Indiana lawmakers consider protecting right to hunt
Indiana lawmakers have delayed action on a proposed state constitutional amendment that would guarantee the right of residents to hunt, fish and farm.
The state Senate's agriculture committee had scheduled a public hearing on the proposal Monday but postponed it until next week after using its meeting time on unrelated bills.
Republican Sen. Brent Steele of Bedford says he is sponsoring the amendment in reaction to animal-rights activists who he believes are trying to interfere with legal hunting and livestock production. Steele's resolution calls hunting and farming a valued part of Indiana's heritage.
Steele's resolution calls hunting and farming a valued part of Indiana's heritage and that they should be "forever preserved."
Both the Senate and the House approved the proposed amendment during the 2011 session. If the same version is approved by lawmakers this year, it would go before voters for a statewide referendum in 2014.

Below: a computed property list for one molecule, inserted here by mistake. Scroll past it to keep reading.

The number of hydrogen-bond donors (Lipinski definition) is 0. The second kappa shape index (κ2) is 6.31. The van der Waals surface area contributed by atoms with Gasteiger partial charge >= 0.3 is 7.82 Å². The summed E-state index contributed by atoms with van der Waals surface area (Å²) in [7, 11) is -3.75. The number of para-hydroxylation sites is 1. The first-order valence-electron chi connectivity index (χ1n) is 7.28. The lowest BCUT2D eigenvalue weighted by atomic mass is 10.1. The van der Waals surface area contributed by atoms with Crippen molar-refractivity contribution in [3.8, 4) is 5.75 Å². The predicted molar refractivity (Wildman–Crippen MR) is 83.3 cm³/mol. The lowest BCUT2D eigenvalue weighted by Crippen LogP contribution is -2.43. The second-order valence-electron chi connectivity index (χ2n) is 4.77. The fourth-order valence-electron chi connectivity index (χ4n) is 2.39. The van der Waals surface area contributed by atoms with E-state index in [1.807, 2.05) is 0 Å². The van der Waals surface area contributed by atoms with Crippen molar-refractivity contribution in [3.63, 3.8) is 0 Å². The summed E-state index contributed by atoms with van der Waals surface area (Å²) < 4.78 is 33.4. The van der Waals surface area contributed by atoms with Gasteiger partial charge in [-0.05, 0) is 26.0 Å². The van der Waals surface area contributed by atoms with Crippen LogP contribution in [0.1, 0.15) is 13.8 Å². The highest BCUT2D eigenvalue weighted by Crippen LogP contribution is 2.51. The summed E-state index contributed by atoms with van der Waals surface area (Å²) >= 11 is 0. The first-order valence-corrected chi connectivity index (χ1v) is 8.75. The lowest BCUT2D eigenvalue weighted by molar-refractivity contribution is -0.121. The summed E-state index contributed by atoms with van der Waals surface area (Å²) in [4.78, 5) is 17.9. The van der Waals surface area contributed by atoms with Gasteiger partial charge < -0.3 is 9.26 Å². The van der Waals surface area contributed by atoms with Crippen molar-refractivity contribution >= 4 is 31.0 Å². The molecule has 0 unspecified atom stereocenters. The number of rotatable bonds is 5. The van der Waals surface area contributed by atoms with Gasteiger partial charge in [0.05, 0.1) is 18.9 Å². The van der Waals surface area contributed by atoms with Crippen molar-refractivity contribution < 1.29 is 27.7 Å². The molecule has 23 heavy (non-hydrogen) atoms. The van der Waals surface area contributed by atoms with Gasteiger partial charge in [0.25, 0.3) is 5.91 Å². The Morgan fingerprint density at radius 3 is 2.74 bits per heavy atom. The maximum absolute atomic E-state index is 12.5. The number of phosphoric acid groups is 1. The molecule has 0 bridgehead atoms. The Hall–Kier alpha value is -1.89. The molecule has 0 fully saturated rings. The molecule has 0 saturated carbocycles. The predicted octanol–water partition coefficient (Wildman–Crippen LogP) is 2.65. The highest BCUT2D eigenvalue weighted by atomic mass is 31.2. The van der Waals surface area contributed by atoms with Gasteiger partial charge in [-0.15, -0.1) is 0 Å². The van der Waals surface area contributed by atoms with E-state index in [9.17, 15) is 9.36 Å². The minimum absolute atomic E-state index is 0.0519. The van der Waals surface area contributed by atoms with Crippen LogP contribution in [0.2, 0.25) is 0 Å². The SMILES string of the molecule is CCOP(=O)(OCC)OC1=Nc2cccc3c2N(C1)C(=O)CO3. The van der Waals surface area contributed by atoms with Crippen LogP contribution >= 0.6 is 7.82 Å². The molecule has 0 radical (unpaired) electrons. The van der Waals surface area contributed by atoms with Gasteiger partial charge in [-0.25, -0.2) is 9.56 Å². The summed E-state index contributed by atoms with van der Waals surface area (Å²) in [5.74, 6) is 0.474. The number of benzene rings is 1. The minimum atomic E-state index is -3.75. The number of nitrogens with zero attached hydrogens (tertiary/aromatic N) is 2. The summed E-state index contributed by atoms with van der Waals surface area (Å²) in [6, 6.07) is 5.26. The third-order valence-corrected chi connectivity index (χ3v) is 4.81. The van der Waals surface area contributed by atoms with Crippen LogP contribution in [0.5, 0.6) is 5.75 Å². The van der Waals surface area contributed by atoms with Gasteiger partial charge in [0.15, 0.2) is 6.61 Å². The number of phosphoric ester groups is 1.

Full text of the proposed amendment:
Constitutional right to hunt and fish. Provides that the people have a right to hunt, fish, harvest game, or engage in the agricultural or commercial production of meat, fish, poultry, or dairy products, which is a valued part of our heritage and shall be forever preserved for the public good, subject to laws prescribed by the general assembly and rules prescribed by virtue of the authority of the general assembly. Provides that hunting and fishing are the preferred means of managing and controlling wildlife. Provides that this constitutional amendment does not limit the application of any laws relating to trespass or property rights. This proposed amendment has been agreed to by one general assembly.
(Copyright 2013 The Associated Press. All rights reserved. This material may not be published, broadcast, rewritten or redistributed.)